If, moreover, she had at her disposal only the money necessary for a journey taken under ordinary circumstances, how could she manage to accomplish it under conditions which made it not only perilous but expensive?

"Well," said he, "if she takes the route to Perm, it is nearly impossible but that I shall fall in with her. Then, I will watch over her without her suspecting it; and as she appears to me as anxious as myself to reach Irkutsk, she will cause me no delay."

But one thought leads to another. Michael Strogoff had till now thought only of doing a kind action; but now another idea flashed into his brain; the question presented itself under quite a new aspect.

"The fact is," said he to himself, "that I have much more need of her than she can have of me. Her presence will be useful in drawing off suspicion from me. A man traveling alone across the steppe, may be easily guessed to be a courier of the Czar. If, on the contrary, this young girl accompanies me, I shall appear, in the eyes of all, the Nicholas Korpanoff of my podorojna. Therefore, she must accompany me. Therefore, I must find her again at any cost. It is not probable that since yesterday evening she has been able to get a carriage and leave Nijni-Novgorod. I must look for her. And may God guide me!"

Michael left the great square of Nijni-Novgorod, where the tumult produced by the carrying out of the prescribed measures had now reached its height. Recriminations from the banished strangers, shouts from the agents and Cossacks who were using them so brutally, together made an indescribable uproar. The girl for whom he searched could not be there. It was now nine o'clock in the morning. The steamboat did not start till twelve. Michael Strogoff had therefore nearly two hours to employ in searching for her whom he wished to make his traveling companion.

He crossed the Volga again and hunted through the quarters on the other side, where the crowd was much less considerable. He entered the churches, the natural refuge for all who weep, for all who suffer. Nowhere did he meet with the young Livonian.

"And yet," he repeated, "she could not have left Nijni-Novgorod yet. We'll have another look." He wandered about thus for two hours. He went on without stopping, feeling no fatigue, obeying a potent instinct which allowed no room for thought. All was in vain.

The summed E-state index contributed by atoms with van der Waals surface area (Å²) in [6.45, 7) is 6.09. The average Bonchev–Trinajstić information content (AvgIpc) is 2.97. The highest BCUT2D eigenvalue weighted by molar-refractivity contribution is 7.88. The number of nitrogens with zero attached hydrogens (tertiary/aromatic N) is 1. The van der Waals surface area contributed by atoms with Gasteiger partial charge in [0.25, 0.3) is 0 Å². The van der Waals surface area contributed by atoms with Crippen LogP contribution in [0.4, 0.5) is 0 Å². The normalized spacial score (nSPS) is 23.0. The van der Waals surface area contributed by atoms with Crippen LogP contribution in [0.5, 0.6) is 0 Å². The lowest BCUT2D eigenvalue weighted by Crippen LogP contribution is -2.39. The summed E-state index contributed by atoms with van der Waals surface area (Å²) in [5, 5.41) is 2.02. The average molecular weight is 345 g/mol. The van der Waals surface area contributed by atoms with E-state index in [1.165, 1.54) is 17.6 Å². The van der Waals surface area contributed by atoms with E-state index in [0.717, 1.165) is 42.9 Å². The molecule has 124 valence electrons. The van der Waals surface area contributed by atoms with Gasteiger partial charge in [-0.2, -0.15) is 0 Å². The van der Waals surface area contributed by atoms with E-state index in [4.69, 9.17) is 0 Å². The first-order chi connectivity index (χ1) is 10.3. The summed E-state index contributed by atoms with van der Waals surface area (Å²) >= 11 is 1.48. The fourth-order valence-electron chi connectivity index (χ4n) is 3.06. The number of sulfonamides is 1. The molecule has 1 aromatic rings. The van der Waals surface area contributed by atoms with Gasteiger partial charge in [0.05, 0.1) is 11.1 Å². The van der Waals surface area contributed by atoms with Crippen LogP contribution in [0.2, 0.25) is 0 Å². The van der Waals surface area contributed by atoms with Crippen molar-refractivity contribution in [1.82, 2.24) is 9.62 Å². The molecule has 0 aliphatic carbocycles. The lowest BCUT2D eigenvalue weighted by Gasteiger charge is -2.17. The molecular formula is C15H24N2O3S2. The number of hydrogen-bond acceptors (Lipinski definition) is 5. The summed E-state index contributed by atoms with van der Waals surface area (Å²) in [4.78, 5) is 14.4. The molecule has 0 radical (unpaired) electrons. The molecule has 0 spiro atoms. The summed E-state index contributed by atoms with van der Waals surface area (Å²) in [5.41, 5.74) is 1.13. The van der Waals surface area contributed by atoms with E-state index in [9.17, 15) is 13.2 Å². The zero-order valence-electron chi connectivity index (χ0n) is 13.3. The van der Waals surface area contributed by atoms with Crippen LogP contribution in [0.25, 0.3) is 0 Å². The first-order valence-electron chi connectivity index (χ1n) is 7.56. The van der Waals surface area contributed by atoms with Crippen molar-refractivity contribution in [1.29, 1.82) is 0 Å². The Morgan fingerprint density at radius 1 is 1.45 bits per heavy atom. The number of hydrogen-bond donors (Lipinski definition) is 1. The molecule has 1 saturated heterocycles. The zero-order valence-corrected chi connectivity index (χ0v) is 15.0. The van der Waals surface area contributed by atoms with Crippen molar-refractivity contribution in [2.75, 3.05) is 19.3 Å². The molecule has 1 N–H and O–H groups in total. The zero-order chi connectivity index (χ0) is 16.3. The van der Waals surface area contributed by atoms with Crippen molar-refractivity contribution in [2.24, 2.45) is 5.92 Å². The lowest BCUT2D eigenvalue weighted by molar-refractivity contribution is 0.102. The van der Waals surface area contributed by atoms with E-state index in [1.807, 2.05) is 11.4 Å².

It then occurred to him that perhaps the girl had not heard of the order--though this was improbable enough, for such a thunder-clap could not have burst without being heard by all. Evidently interested in knowing the smallest news from Siberia, how could she be ignorant of the measures taken by the governor, measures which concerned her so directly?

But, if she was ignorant of it, she would come in an hour to the quay, and there some merciless agent would refuse her a passage! At any cost, he must see her beforehand, and enable her to avoid such a repulse.

But all his endeavors were in vain, and he at length almost despaired of finding her again. It was eleven o'clock, and Michael thought of presenting his podorojna at the office of the head of police. The proclamation evidently did not concern him, since the emergency had been foreseen for him, but he wished to make sure that nothing would hinder his departure from the town.

Michael then returned to the other side of the Volga, to the quarter in which was the office of the head of police. An immense crowd was collected there; for though all foreigners were ordered to quit the province, they had notwithstanding to go through certain forms before they could depart.

Without this precaution, some Russian more or less implicated in the Tartar movement would have been able, in a disguise, to pass the frontier--just those whom the order wished to prevent going. The strangers were sent away, but still had to gain permission to go.

Mountebanks, gypsies, Tsiganes, Zingaris, mingled with merchants from Persia, Turkey, India, Turkestan, China, filled the court and offices of the police station.

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